The ADF and Gay Marriage Amendments
Ed Brayton printable version print page     Bookmark and Share
Wed Oct 18, 2006 at 04:22:58 AM EST
The Alliance Defense Fund (ADF) is one of the most prominent religious right legal groups in the nation. They are very active in fighting against church/state separation and defending a wide range of accomodationist programs. Like most religious right legal groups, they're also very active in the fight against gay rights in virtually any form, but especially gay marriage. And in a recent post on the ADF blog, they claimed that opponents of gay marriage amendments are making the "false argument" that such amendments could interfere with union contracts that give health or pension benefits to domestic partners and similar programs. They wrote:
Preying on these and similar fears, advocates of same-sex "marriage" argue that proposed state marriage amendments will undermine the ability of government and even private entities to grant benefits to unmarried people. This false argument is being used to confuse many people...

Same-sex "marriage" advocates argue that eliminating domestic partnerships or other counterfeit marital institutions is hateful and mean spirited, because it will undermine benefits granted to unmarried people. Unfortunately, many people (including some so-called "conservative" politicians) have bought into this fallacious argument.

I would submit that the only ones sowing confusion on this point are the ADF and their anti-gay allies around the country. And in reality, we don't need to make a hypothetical argument that these amendments could be used to try and do away with those kinds of benefits; they already have been used for that purpose, and by the very same people who keep telling us that they won't be used for that purpose.

For example, the Thomas More Law Center has been using the ban on gay marriage in Michigan to sue cities and universities, arguing that their domestic partnership benefits violate an anti-gay marriage amendment passed in 2004. And here's the kicker: one of their main attorneys, Patrick Gillen, was the co-author of that referendum while working with a group called Citizens for the Protection of Marriage (CFPM). The CFPM put out a brochure during the lead up to the 2004 election where they said pretty much the same thing the ADF is claiming now:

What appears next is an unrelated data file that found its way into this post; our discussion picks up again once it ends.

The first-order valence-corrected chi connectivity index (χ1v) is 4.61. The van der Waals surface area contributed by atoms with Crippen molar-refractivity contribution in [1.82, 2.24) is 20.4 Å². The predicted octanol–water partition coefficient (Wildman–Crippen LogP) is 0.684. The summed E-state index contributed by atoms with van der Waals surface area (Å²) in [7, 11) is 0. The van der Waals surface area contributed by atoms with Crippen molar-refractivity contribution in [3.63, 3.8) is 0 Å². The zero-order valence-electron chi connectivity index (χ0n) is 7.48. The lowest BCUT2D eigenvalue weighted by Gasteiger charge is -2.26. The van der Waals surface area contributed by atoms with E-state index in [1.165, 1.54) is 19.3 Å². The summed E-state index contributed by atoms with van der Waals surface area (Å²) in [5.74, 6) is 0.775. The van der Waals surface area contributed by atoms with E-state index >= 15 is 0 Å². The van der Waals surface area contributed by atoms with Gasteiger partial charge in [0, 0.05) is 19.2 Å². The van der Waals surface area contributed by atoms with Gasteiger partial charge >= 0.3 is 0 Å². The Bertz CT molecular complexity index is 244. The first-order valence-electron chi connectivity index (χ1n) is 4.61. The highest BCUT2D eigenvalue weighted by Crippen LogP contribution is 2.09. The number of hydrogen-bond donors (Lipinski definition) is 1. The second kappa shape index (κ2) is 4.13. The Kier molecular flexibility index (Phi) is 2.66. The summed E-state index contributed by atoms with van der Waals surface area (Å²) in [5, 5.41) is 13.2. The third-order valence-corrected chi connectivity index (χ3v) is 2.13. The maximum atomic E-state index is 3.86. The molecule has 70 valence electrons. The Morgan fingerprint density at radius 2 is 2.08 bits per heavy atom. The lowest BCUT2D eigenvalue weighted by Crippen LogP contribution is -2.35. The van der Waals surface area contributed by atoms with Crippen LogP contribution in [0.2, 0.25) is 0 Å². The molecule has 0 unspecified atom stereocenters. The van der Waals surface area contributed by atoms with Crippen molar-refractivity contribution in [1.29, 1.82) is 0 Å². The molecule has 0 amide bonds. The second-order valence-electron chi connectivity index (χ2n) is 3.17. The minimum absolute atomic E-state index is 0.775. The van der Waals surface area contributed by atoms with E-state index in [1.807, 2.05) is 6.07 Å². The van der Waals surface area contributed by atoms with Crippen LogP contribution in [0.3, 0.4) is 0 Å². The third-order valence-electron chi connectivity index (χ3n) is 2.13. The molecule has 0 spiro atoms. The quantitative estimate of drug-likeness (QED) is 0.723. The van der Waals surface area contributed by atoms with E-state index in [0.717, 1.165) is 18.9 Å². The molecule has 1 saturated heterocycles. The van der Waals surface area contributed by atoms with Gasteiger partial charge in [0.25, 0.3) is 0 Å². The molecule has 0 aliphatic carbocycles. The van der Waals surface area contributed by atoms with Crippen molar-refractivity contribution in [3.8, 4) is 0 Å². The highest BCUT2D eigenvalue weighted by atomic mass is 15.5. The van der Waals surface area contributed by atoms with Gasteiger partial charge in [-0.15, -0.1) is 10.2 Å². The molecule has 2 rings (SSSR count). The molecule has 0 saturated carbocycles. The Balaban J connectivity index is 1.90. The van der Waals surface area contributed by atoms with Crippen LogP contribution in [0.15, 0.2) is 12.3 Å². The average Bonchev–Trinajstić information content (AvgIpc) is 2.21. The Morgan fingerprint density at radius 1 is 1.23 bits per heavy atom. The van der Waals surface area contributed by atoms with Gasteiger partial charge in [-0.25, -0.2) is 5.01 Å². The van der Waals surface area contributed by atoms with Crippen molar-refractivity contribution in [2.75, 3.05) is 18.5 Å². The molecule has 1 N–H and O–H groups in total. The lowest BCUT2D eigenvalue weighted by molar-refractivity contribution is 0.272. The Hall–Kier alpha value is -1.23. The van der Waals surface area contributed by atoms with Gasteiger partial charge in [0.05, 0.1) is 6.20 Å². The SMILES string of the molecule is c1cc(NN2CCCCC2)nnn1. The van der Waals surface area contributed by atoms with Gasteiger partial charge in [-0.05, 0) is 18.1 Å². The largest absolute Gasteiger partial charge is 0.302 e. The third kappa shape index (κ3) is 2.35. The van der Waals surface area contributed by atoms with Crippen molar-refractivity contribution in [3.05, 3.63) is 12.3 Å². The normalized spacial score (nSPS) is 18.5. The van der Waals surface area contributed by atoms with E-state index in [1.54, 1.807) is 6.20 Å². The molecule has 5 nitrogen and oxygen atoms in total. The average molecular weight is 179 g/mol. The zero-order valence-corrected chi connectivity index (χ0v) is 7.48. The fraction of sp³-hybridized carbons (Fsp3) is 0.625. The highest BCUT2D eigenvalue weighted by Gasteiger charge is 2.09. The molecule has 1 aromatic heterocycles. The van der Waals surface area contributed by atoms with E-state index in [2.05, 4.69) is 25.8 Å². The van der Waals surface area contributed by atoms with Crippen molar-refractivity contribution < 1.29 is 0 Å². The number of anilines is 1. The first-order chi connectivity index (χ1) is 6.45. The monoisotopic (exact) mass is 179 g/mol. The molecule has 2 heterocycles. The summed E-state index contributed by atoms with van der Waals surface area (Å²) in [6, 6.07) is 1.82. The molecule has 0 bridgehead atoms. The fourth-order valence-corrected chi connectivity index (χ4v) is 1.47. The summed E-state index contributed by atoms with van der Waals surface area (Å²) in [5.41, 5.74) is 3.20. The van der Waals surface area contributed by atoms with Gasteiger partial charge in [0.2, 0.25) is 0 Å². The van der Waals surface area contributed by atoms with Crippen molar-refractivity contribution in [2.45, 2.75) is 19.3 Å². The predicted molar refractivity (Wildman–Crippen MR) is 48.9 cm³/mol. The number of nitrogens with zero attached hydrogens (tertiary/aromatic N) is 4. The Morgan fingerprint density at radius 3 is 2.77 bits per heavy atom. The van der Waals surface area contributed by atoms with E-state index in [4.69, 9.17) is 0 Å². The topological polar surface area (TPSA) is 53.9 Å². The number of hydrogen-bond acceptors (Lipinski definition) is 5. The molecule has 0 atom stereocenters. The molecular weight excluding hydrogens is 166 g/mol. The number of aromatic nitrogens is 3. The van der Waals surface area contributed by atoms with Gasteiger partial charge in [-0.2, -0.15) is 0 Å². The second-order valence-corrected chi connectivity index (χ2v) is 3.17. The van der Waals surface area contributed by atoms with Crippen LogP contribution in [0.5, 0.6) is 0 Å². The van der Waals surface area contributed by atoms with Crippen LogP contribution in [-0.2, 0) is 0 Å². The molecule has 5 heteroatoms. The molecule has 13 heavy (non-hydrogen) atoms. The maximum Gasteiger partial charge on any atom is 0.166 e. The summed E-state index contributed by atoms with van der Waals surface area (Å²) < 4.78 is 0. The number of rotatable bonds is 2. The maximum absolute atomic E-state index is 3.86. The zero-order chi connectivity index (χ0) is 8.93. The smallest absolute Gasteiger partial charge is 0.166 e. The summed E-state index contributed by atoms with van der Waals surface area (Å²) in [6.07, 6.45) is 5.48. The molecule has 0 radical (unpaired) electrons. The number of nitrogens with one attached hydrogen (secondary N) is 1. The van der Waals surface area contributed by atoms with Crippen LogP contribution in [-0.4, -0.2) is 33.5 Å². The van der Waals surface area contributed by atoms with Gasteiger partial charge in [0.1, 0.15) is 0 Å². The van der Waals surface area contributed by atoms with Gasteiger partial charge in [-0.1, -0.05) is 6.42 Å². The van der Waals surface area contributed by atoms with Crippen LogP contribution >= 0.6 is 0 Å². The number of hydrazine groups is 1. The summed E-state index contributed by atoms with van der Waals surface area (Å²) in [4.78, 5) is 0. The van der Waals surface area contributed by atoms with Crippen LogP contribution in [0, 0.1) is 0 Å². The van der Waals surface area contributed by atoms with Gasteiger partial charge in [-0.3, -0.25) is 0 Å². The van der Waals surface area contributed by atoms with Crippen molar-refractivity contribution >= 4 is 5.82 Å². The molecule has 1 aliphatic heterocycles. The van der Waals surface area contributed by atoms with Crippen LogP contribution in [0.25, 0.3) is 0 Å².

Proposal 2 is Only about marriage. Marriage is a union between husband and wife. Proposal 2 will keep it that way. This is not about rights or benefits or how people choose to live their lives. This has to do with family, children and the way people are. It merely settles the question once and for all what marriage is-for families today and future generations. (Emphasis in the original)

They made the same claim that ADF is making now, that this has only to do with the definition of marriage, not with benefits that can be offered to employees. That was a lie. Gillen then turned around and, working for the ADF, sued two cities in the state and Michigan State University, claiming that the very law that he told us would not affect such benefit contracts makes those benefits illegal. In July, when the suit against MSU was filed, he said:

Patrick T. Gillen, the Law Center's attorney handling the case said that MSU's policy is a transparent effort to circumvent the Marriage Amendment and state law. According to Gillen, "The constitution and laws of Michigan are designed to protect marriage and refuse recognition to same-sex unions, including same-sex domestic partnerships. Common sense and history demonstrate the enduring value of the traditional family, and its vital role in promoting the good of spouses and children, as well as the common good of society. MSU is not free to disregard state law to promote its own definition of marriage and use state funds to promote its experiment with the family."